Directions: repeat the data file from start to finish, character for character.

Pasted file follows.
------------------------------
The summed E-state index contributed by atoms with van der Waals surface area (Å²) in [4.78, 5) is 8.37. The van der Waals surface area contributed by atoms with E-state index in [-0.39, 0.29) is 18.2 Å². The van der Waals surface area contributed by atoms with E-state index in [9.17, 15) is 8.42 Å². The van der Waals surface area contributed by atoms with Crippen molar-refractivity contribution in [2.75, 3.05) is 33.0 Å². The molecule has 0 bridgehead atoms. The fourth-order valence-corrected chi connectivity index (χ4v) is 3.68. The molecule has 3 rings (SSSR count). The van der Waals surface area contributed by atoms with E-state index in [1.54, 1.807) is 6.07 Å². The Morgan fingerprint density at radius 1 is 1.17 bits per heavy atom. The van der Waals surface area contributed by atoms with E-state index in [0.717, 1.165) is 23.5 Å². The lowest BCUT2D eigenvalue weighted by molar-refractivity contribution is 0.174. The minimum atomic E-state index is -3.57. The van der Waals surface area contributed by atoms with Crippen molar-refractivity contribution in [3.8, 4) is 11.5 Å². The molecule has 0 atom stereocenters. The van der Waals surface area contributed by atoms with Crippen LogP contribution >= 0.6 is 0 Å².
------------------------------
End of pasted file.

The summed E-state index contributed by atoms with van der Waals surface area (Å²) in [4.78, 5) is 8.37. The van der Waals surface area contributed by atoms with E-state index in [-0.39, 0.29) is 18.2 Å². The van der Waals surface area contributed by atoms with E-state index in [9.17, 15) is 8.42 Å². The van der Waals surface area contributed by atoms with Crippen molar-refractivity contribution in [2.75, 3.05) is 33.0 Å². The molecule has 0 bridgehead atoms. The fourth-order valence-corrected chi connectivity index (χ4v) is 3.68. The molecule has 3 rings (SSSR count). The van der Waals surface area contributed by atoms with E-state index in [1.54, 1.807) is 6.07 Å². The Morgan fingerprint density at radius 1 is 1.17 bits per heavy atom. The van der Waals surface area contributed by atoms with E-state index in [0.717, 1.165) is 23.5 Å². The lowest BCUT2D eigenvalue weighted by molar-refractivity contribution is 0.174. The minimum atomic E-state index is -3.57. The van der Waals surface area contributed by atoms with Crippen molar-refractivity contribution in [3.8, 4) is 11.5 Å². The molecule has 0 atom stereocenters. The van der Waals surface area contributed by atoms with Crippen LogP contribution >= 0.6 is 0 Å².